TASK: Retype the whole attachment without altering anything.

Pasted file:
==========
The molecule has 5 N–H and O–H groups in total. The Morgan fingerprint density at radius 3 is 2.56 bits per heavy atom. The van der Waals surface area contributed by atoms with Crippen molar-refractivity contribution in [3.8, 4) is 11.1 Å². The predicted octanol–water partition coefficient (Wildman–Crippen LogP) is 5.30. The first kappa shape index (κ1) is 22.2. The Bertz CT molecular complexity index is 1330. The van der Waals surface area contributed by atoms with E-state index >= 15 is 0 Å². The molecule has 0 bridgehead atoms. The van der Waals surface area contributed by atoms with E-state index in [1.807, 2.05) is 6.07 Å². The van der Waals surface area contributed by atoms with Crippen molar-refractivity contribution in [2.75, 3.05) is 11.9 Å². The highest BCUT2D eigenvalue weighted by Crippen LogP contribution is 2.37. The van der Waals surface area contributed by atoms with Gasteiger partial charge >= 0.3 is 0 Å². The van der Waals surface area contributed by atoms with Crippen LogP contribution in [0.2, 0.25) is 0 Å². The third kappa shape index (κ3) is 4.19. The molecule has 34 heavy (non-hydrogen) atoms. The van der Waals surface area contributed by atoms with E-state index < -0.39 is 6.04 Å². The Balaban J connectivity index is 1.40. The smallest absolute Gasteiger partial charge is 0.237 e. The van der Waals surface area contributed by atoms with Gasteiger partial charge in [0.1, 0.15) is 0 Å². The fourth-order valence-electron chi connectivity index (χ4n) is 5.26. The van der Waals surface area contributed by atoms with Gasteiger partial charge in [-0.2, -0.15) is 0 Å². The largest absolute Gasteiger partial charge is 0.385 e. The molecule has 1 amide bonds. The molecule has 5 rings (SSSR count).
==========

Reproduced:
The molecule has 5 N–H and O–H groups in total. The Morgan fingerprint density at radius 3 is 2.56 bits per heavy atom. The van der Waals surface area contributed by atoms with Crippen molar-refractivity contribution in [3.8, 4) is 11.1 Å². The predicted octanol–water partition coefficient (Wildman–Crippen LogP) is 5.30. The first kappa shape index (κ1) is 22.2. The Bertz CT molecular complexity index is 1330. The van der Waals surface area contributed by atoms with E-state index >= 15 is 0 Å². The molecule has 0 bridgehead atoms. The van der Waals surface area contributed by atoms with E-state index in [1.807, 2.05) is 6.07 Å². The van der Waals surface area contributed by atoms with Crippen molar-refractivity contribution in [2.75, 3.05) is 11.9 Å². The highest BCUT2D eigenvalue weighted by Crippen LogP contribution is 2.37. The van der Waals surface area contributed by atoms with Gasteiger partial charge >= 0.3 is 0 Å². The van der Waals surface area contributed by atoms with Crippen LogP contribution in [0.2, 0.25) is 0 Å². The third kappa shape index (κ3) is 4.19. The molecule has 34 heavy (non-hydrogen) atoms. The van der Waals surface area contributed by atoms with E-state index < -0.39 is 6.04 Å². The Balaban J connectivity index is 1.40. The smallest absolute Gasteiger partial charge is 0.237 e. The van der Waals surface area contributed by atoms with Gasteiger partial charge in [0.1, 0.15) is 0 Å². The fourth-order valence-electron chi connectivity index (χ4n) is 5.26. The van der Waals surface area contributed by atoms with Gasteiger partial charge in [-0.2, -0.15) is 0 Å². The largest absolute Gasteiger partial charge is 0.385 e. The molecule has 1 amide bonds. The molecule has 5 rings (SSSR count).